Vancouver Park Board hires new director for homelessness management

Mar 30 2022, 8:03 pm

A BC Housing leader has been appointed by the Vancouver Park Board to fill its new role of director of urban relationships.

The park board announced today that Betty Lepps will work on responding to the needs of people experiencing homelessness, stated as “helping to fulfil the City’s humanitarian responsibilities to those sleeping or sheltering in parks.

As well, she will also work with partners to “help improve overall safety of all people using Vancouver parks.”

“I believe that this is a unique position, and in my experience I’ve never heard of this role elsewhere. However, it is one that is long overdue in the Parks & Recreation system across the country,” said Donnie Rosa, general manager of the Vancouver Park Board, in a statement.

“People sheltering in parks is not an operational issue, it’s a human condition that needs a humane approach. Betty brings that approach and her extensive knowledge of working within our collaborative construct will be of huge benefit to Vancouver and its residents.”

Since October 2020, Lepps held the role of regional director of supportive housing/shelters with BC Housing, where she co-led on the housing of almost 300 people sleeping in Strathcona Park.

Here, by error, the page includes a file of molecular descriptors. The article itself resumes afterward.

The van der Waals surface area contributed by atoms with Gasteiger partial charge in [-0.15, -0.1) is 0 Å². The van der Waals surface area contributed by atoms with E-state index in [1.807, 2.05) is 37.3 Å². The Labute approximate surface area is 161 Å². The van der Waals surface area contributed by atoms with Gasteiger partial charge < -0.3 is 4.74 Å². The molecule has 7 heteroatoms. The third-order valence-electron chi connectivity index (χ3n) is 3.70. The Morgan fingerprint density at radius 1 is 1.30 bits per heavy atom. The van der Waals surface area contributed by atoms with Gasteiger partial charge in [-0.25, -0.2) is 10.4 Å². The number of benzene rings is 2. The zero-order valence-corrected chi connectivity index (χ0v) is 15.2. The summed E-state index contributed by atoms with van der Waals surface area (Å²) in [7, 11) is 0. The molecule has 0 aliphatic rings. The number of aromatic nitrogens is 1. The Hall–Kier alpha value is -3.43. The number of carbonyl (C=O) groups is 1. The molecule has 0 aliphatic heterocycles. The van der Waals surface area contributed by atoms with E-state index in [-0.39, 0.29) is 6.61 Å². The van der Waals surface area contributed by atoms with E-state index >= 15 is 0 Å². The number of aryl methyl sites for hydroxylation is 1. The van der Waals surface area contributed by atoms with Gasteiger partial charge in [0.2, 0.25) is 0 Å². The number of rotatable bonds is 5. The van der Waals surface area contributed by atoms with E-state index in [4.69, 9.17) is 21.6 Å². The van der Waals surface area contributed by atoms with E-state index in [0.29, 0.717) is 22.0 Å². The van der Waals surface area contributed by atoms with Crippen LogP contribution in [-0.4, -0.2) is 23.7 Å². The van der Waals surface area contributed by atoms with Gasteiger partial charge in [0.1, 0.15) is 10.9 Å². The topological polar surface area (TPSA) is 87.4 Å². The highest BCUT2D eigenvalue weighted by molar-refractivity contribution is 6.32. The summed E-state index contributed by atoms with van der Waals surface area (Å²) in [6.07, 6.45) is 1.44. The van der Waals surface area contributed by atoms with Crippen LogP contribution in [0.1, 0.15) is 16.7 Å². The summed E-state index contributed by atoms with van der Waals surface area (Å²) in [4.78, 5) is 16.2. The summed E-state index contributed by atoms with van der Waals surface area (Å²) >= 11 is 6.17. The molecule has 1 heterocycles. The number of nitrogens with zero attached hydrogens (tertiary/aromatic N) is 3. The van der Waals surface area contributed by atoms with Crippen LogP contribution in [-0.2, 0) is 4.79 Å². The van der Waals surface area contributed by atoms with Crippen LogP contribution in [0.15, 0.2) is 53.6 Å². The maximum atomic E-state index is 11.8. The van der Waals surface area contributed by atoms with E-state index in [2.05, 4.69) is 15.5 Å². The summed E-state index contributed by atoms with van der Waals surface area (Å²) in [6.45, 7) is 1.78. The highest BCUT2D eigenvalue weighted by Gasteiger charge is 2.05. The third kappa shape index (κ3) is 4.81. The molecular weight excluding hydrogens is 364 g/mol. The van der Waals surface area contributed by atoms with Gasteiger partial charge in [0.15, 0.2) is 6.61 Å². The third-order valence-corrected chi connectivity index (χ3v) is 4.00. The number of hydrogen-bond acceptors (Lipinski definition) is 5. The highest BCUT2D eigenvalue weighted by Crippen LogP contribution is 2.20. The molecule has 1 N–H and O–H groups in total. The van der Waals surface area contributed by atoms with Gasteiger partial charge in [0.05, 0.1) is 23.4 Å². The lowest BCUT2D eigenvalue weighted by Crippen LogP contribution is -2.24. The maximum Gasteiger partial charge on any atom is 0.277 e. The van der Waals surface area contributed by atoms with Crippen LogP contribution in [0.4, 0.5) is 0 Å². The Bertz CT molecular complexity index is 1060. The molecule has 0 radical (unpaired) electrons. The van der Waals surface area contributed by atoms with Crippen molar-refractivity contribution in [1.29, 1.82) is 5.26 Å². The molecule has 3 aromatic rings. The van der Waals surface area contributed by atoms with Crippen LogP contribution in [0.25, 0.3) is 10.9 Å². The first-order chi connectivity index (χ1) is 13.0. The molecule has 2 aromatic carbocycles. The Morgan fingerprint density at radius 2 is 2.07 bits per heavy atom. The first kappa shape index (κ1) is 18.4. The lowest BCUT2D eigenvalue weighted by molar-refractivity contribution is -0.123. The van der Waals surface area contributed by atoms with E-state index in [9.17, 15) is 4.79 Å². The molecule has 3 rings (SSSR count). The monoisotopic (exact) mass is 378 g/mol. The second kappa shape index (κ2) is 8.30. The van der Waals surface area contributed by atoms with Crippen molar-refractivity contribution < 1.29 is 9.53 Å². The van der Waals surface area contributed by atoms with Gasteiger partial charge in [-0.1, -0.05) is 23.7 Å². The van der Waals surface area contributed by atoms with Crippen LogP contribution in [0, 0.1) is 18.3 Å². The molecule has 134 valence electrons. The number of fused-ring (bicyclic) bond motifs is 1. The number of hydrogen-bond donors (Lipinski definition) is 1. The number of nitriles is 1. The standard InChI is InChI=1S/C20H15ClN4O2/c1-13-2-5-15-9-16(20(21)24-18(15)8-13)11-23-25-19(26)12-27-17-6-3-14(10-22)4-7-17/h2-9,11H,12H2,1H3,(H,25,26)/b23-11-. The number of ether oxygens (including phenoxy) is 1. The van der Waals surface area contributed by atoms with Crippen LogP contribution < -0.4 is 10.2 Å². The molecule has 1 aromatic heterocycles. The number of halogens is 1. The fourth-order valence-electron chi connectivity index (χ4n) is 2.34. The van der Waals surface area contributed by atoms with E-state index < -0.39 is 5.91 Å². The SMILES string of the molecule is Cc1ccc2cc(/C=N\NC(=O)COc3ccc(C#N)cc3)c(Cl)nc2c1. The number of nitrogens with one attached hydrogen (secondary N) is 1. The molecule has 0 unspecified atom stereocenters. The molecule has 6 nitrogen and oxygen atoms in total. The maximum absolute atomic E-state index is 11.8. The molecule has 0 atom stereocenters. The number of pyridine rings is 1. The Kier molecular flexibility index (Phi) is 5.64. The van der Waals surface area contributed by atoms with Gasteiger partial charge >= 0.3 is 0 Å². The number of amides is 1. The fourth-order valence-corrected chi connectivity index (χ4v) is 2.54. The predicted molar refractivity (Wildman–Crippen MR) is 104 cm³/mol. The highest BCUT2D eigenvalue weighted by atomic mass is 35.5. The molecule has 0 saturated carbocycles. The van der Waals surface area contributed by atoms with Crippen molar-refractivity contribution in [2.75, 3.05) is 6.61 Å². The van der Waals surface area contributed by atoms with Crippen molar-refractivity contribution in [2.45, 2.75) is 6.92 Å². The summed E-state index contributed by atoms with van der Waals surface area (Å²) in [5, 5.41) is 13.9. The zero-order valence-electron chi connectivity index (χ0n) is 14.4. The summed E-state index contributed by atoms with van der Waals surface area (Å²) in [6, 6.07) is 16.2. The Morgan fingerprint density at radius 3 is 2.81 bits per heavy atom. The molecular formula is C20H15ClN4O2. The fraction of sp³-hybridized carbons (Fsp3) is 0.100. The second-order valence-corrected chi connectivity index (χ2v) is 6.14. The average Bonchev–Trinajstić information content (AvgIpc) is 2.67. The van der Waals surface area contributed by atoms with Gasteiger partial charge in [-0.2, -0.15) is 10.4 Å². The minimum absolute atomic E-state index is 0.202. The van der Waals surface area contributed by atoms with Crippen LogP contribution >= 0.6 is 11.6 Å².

Between 2010 and early 2020, she was the director of the Calgary-based non-profit Aspen Family and Community Network Society.

The park board also states Lepps has worked with Indigenous communities in Canada and the United States.

Lepps’ appointment comes just over two months after the BC Supreme Court rejected the park board’s injunction to enforce orders by Rosa to clear out portions of the homeless encampment at Crab Park. The Crab Park encampment began forming shortly after an end was put to the Strathcona Park encampment in Spring 2021, when new temporary indoor shelters and supportive housing was made available for campers.

However, the judge reviewing duelling petitions on the Crab Park injunction sided against the park board, arguing that it had to prove there is suitable shelter available for campers. Under a previous agreement made with the provincial government as part of the process of ending the Strathcona Park encampment, the park board is required to take proactive and bylaw enforcement measures to prevent encampments.

But in June 2020, the Port of Vancouver was successful with its application of an injunction to clear an encampment on a port-owned lot next to Crab Park. After the port’s injunction was enforced, some of the campers moved to Strathcona Park, which initiated the prolonged encampment there.

The encampment on the port-owned property was itself a remnant of the Oppenheimer Park encampment, which first began in 2018.

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